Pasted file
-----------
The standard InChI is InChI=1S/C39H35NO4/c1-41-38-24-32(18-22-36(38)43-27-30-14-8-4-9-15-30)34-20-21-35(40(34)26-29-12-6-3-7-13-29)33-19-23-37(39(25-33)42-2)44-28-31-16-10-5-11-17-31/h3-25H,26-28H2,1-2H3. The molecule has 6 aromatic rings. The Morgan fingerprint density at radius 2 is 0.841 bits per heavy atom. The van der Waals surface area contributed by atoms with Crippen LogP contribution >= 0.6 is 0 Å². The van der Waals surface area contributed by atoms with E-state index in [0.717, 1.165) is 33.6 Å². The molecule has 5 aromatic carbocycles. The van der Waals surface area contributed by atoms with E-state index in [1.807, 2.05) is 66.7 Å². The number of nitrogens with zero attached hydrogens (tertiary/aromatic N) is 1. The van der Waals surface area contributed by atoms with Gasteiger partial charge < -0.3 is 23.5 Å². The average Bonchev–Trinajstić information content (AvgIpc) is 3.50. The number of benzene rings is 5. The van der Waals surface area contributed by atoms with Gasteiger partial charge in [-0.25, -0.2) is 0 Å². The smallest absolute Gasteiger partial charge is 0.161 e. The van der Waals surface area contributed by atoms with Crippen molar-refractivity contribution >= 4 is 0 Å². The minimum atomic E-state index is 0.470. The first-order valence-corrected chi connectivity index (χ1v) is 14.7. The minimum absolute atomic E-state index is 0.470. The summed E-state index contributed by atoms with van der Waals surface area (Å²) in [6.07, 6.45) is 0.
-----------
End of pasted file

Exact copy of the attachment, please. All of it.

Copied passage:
The standard InChI is InChI=1S/C39H35NO4/c1-41-38-24-32(18-22-36(38)43-27-30-14-8-4-9-15-30)34-20-21-35(40(34)26-29-12-6-3-7-13-29)33-19-23-37(39(25-33)42-2)44-28-31-16-10-5-11-17-31/h3-25H,26-28H2,1-2H3. The molecule has 6 aromatic rings. The Morgan fingerprint density at radius 2 is 0.841 bits per heavy atom. The van der Waals surface area contributed by atoms with Crippen LogP contribution >= 0.6 is 0 Å². The van der Waals surface area contributed by atoms with E-state index in [0.717, 1.165) is 33.6 Å². The molecule has 5 aromatic carbocycles. The van der Waals surface area contributed by atoms with E-state index in [1.807, 2.05) is 66.7 Å². The number of nitrogens with zero attached hydrogens (tertiary/aromatic N) is 1. The van der Waals surface area contributed by atoms with Gasteiger partial charge < -0.3 is 23.5 Å². The average Bonchev–Trinajstić information content (AvgIpc) is 3.50. The number of benzene rings is 5. The van der Waals surface area contributed by atoms with Gasteiger partial charge in [-0.25, -0.2) is 0 Å². The smallest absolute Gasteiger partial charge is 0.161 e. The van der Waals surface area contributed by atoms with Crippen molar-refractivity contribution >= 4 is 0 Å². The minimum atomic E-state index is 0.470. The first-order valence-corrected chi connectivity index (χ1v) is 14.7. The minimum absolute atomic E-state index is 0.470. The summed E-state index contributed by atoms with van der Waals surface area (Å²) in [6.07, 6.45) is 0.